Much of the ExoPAG's work is conducted by Study Analysis Groups (SAGs) and Science Interest Groups (SIGs), which focus on specific exoplanet topics or goals. The exoplanet community is encouraged to participate in the ExoPAG and in SAGs or SIGs of interest.
- Active SIGs
- Completed SIGs
The study of exoplanet demographics holds the answers to some of the next big questions in the exoplanet field. The long-term goal of this science interest group is to carefully synthesize exoplanet system demographics across a variety of detection surveys and techniques, in order to extend the focused results of ExoPAG SAG 13 to a broader range of exoplanets, host stars and environments. These results will then be used to inform theoretical models of exoplanet formation and evolution, and in predictions of yields from future exoplanet missions.
The SIG is open to all members of the community who are interested in exoplanet demographics.
Exoplanet Demographics: Piecing Together the Complete Puzzle of Planet Populations (Virtual Online Meeting; November 9-13, 2020)
The goal of this Science Interest Group is to coordinate joint activities and an ongoing discussion on how Exoplanet and Solar System science and missions can benefit from each other. This SIG will endeavor to identify multiple initiatives that could be mutually beneficial for both communities and will encourage cross-disciplinary interaction between ExoPAGs and the Planetary Advisory Groups.
As exoplanet characterization capabilities improve, the exoplanet community is moving towards a systems- and process-based approach to understanding planetary formation, evolution, habitability and biosignatures. This effort requires observations, theory and laboratory research from multiple disciplines drawing on knowledge and techniques developed from detailed studies of Solar System planets, including Earth. Additionally, exoplanets provide a much broader cosmic context for our Solar System planets and architecture because the sheer number of exoplanets has revealed a hitherto unexpected diversity of worlds, some of which are not present in our Solar System, and provided statistics that help illuminate a broader range of planetary processes and evolution, including star-planet interactions. At the recent Exoplanets in Our Backyard interdisciplinary workshop, members of both the exoplanet and Solar System communities identified the enhancement of cross-disciplinary communication and activities as critical to advancing both fields.
The goal of this Science Interest Group is to coordinate joint activities and an ongoing discussion on how Exoplanet and Solar System science and missions can benefit from each other. This SIG will endeavor to identify multiple initiatives that could be mutually beneficial for both communities and will encourage cross-disciplinary interaction between ExoPAGs and the Planetary AGs. We will provide a forum that will initially catalyze interaction between the Solar System and exoplanet communities on topics of mutual interest, and to work to identify ways in which NASA could enhance these interactions. In subsequent efforts, we will work to enhance interactions with heliophysicists and Earth scientists. Some ideas for initial activities include coordination of monthly webinars with Solar System/exoplanet presenters, discussion fora, development of workshop proposals, cross-PAG/AG activities and presentations, and joint review papers or SIG reports that highlight particularly beneficial avenues for future joint research between the exoplanet and Solar System communities. This SIG is open to all members of the exoplanet, solar system, Earth science, and heliophysics communities who are interested in cross-division efforts to advance exoplanet and solar system science.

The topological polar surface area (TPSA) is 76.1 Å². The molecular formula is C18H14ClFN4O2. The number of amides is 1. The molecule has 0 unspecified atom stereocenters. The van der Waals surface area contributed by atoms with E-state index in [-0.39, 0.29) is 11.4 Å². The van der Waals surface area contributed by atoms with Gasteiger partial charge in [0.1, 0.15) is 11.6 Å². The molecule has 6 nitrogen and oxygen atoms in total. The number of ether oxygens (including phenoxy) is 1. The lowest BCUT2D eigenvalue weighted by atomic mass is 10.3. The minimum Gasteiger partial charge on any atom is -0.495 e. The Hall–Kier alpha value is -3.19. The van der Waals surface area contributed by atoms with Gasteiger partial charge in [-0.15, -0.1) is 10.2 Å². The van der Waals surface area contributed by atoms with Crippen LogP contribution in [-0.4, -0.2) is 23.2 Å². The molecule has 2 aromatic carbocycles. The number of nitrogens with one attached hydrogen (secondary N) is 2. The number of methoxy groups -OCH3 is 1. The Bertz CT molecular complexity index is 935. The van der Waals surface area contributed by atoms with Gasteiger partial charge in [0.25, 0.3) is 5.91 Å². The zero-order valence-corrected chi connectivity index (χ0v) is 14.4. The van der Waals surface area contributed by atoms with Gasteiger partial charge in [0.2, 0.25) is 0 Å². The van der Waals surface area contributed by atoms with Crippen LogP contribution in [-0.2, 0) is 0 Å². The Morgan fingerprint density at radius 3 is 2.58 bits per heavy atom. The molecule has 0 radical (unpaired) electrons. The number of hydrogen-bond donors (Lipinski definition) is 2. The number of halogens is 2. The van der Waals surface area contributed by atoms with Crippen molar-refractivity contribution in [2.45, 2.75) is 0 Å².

This Science Interest Group is now complete. The goal of this SIG was to begin the process of developing a holistic, broad, unified, and coherent plan for exoplanet exploration, focusing on areas where NASA can contribute. To accomplish this goal, the SIG worked with the ExoPAG to collect community input on the objectives and priorities for the study of exoplanets. Using this input, it attempted to develop a near-term (5-10 year) plan for exoplanets, based on the broadest possible community consensus. The results of this effort will serve as input to more formal strategic planning activities that we expect will be initiated near the end of the decade in advance of the next decadal survey.
Final Report: B. Scott Gaudi et al. (2015) "Exoplanet Exploration Program Analysis Group (ExoPAG) Report to Paul Hertz Regarding Large Mission Concepts to Study for the 2020 Decadal Survey"